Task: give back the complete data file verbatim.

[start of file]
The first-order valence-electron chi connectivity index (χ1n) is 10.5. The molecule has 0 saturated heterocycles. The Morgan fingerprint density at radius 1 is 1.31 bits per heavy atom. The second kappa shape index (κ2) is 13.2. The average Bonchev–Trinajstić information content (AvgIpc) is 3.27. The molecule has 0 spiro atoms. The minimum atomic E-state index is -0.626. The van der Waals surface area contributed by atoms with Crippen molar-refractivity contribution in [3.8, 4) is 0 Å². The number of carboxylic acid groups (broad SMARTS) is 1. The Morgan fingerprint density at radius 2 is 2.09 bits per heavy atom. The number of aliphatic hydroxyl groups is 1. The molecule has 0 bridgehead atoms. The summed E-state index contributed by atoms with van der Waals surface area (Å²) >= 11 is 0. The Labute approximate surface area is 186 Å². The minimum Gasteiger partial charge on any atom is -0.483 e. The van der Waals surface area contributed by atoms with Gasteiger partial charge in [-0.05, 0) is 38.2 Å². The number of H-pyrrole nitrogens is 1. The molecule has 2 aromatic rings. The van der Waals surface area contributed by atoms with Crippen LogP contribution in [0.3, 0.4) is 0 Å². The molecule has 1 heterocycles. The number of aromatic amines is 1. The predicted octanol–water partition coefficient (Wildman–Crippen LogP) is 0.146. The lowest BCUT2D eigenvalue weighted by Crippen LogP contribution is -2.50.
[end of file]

The first-order valence-electron chi connectivity index (χ1n) is 10.5. The molecule has 0 saturated heterocycles. The Morgan fingerprint density at radius 1 is 1.31 bits per heavy atom. The second kappa shape index (κ2) is 13.2. The average Bonchev–Trinajstić information content (AvgIpc) is 3.27. The molecule has 0 spiro atoms. The minimum atomic E-state index is -0.626. The van der Waals surface area contributed by atoms with Crippen molar-refractivity contribution in [3.8, 4) is 0 Å². The number of carboxylic acid groups (broad SMARTS) is 1. The Morgan fingerprint density at radius 2 is 2.09 bits per heavy atom. The number of aliphatic hydroxyl groups is 1. The molecule has 0 bridgehead atoms. The summed E-state index contributed by atoms with van der Waals surface area (Å²) >= 11 is 0. The Labute approximate surface area is 186 Å². The minimum Gasteiger partial charge on any atom is -0.483 e. The van der Waals surface area contributed by atoms with Gasteiger partial charge in [-0.05, 0) is 38.2 Å². The number of H-pyrrole nitrogens is 1. The molecule has 2 aromatic rings. The van der Waals surface area contributed by atoms with Crippen LogP contribution in [0.3, 0.4) is 0 Å². The molecule has 1 heterocycles. The number of aromatic amines is 1. The predicted octanol–water partition coefficient (Wildman–Crippen LogP) is 0.146. The lowest BCUT2D eigenvalue weighted by Crippen LogP contribution is -2.50.